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Tympanic measurement of body temperature in stroke patients “turned on its ear”
  1. A J J Rampen,
  2. E J van Breda,
  3. D W J Dippel
  1. Department of Neurology, Erasmus Medical Centre, Rotterdam, Netherlands
  1. Correspondence to:
 Dr Eric J van Breda
 Department of Neurology, Erasmus Medical Centre, PO box 1738, 3000 DR Rotterdam, Netherlands;

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Body temperature is an important prognostic factor in acute stroke, and it is a marker of life threatening infections such as pneumonia.1 In clinical practice rectal temperature is regarded as a valid and reliable indicator of body temperature, but in the past 15 years tympanic infrared thermometers have been introduced into widespread clinical use. Tympanic temperature measurement is easier, faster, and less invasive than rectal measurement. However, concerns remain about the reliability and validity of this method.2

The product manual of the tympanic thermometer warns against overestimation of body temperature when the patient has been lying on one ear. Many stroke patients are hemiparalytic or hemiparetic and therefore may lie on one ear. The aim of our study was to investigate the error in tympanic temperature measurements in patients who have had a stroke and have been lying on one ear in this way.

For this observational study we included patients who had had an ischaemic or haemorrhagic stroke and were admitted to the stroke unit of a university medical centre or to the stroke rehabilitation unit of an affiliated nursing home, both in an urban area. Exclusion criteria were inability to lie on one ear and absence of a rectal cavity. We used the NIH stroke scale (NIHSS) to assess stroke severity.3 No follow up was conducted.

Tympanic temperature was measured in both ears after the patient had been lying on one ear of choice for at least 15 minutes (first measurement). The measurements were carried out in patients on waking in the morning or after an afternoon nap. The ear the patient had been lying on and the other ear will be further referred to as the lower ear and the upper ear, respectively. The second measurement was conducted by a different investigator—who was not aware of the results of the first measurement—approximately 10 minutes after the patient had no longer been lying on one ear, and consisted of tympanic and rectal temperature measurements.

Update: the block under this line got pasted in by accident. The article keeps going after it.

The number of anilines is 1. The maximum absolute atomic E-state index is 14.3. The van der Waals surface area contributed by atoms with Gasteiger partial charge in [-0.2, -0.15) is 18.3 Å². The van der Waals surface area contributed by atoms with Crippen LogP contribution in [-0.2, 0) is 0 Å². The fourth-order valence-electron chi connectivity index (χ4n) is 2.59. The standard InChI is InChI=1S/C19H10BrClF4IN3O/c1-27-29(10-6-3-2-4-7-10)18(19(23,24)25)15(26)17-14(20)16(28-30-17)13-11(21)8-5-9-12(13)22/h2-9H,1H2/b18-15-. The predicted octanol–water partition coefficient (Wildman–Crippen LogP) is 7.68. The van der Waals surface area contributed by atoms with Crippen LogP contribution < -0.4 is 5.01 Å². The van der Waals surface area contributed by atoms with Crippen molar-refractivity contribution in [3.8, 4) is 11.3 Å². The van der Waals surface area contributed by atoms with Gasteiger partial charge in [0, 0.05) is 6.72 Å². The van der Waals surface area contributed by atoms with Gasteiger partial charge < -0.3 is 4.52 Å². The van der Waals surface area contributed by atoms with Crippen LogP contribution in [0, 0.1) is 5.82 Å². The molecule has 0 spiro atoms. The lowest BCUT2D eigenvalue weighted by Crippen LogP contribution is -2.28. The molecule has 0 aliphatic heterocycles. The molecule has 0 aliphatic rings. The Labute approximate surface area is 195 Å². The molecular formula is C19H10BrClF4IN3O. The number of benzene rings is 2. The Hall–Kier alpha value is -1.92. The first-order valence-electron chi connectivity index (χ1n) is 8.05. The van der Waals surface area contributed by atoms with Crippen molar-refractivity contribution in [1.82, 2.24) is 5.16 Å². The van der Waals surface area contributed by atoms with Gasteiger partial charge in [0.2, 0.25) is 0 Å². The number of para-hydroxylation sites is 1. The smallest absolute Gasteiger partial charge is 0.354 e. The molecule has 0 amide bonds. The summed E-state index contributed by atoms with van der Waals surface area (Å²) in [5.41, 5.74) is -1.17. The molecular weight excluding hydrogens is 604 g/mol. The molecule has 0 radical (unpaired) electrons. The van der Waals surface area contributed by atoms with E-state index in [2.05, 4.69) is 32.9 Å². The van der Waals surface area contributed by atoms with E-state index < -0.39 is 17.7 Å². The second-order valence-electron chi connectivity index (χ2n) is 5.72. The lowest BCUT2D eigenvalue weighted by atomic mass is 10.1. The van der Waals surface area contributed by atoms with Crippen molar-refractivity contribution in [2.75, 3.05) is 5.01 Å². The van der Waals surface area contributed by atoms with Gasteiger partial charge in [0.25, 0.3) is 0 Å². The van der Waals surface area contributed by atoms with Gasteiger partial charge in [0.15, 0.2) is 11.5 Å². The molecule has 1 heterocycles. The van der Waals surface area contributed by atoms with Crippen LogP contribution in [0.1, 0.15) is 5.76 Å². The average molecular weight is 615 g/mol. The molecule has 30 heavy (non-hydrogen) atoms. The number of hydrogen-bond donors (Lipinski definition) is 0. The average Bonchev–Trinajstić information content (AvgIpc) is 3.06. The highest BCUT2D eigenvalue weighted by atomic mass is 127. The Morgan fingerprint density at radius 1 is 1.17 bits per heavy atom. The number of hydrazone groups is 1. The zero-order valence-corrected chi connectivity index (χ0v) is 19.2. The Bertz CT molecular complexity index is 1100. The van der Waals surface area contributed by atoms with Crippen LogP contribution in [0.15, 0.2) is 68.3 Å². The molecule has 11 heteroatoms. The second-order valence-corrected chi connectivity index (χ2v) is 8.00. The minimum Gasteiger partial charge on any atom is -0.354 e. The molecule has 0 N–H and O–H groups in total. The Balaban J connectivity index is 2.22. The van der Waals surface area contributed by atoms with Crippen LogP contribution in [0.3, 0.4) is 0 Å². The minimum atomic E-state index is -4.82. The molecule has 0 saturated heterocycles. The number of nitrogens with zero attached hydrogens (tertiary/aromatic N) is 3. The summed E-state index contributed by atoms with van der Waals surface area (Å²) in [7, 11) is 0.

To assess reliability we computed the difference between lower and upper ear temperature in consecutive tympanic measurements and analysed this difference graphically, as described by Bland and Altman.4 Validity was assessed by comparing the mean tympanic temperatures with mean rectal temperature.

We studied 30 patients (nine male, 21 female). Their mean age was 69.5 years, and their median NIHSS score was 11, ranging from 0 to 38. The mean of the first tympanic temperature taken from the lower ear was 37.6°C. The mean tympanic temperatures taken from the upper ear were both 37.2°C and the second measurement from the lower ear had a mean of 37.3°C. Mean rectal temperature was also 37.3°C. The mean difference between the two ears was 0.39°C (95% confidence interval, 0.22 to 0.56). This difference ranged from −0.4°C to 1.7°C (fig 1). The mean difference between the first measurement taken from the lower ear and the rectal temperature was 0.29°C (0.13 to 0.45).

Figure 1

 Difference in tympanic temperature taken from the upper and lower ear, plotted against the average tympanic temperature taken from both ears (Bland–Altman plot). The solid horizontal line in the centre indicates the mean difference between the tympanic temperatures (0.39°C), while the dashed horizontal line indicates no difference (the null hypothesis).


Our study showed a clinically significant difference between tympanic temperature measurements in the two ears after a stroke patient had been lying on one ear. This difference disappeared after a while when the patient was no longer lying on one ear. There was no relation between actual body temperature and the size of the measurement error. Although the manufacturer of the tympanic thermometer cautions against heating of the auditory canal when the patient has been lying on one ear, especially in children, neither this effect nor its magnitude is well known.

In our opinion, a systematic error of 0.4°C on average is not acceptable from a clinical point of view. It may lead to unnecessary investigations and treatment with antibiotics in a considerable number of patients; moreover, an error of this size could have decreased the statistical power of clinical trials of temperature lowering treatment in acute stroke patients, if tympanic temperature was used without attention being paid to the side the patient was lying on.5


The support of the nursing staff of the stroke units of the Erasmus Medical Centre (René Rook) and nursing home Antonius Binnenweg (Hannie van Gijsen) is gratefully acknowledged.



  • Competing interests: None declared

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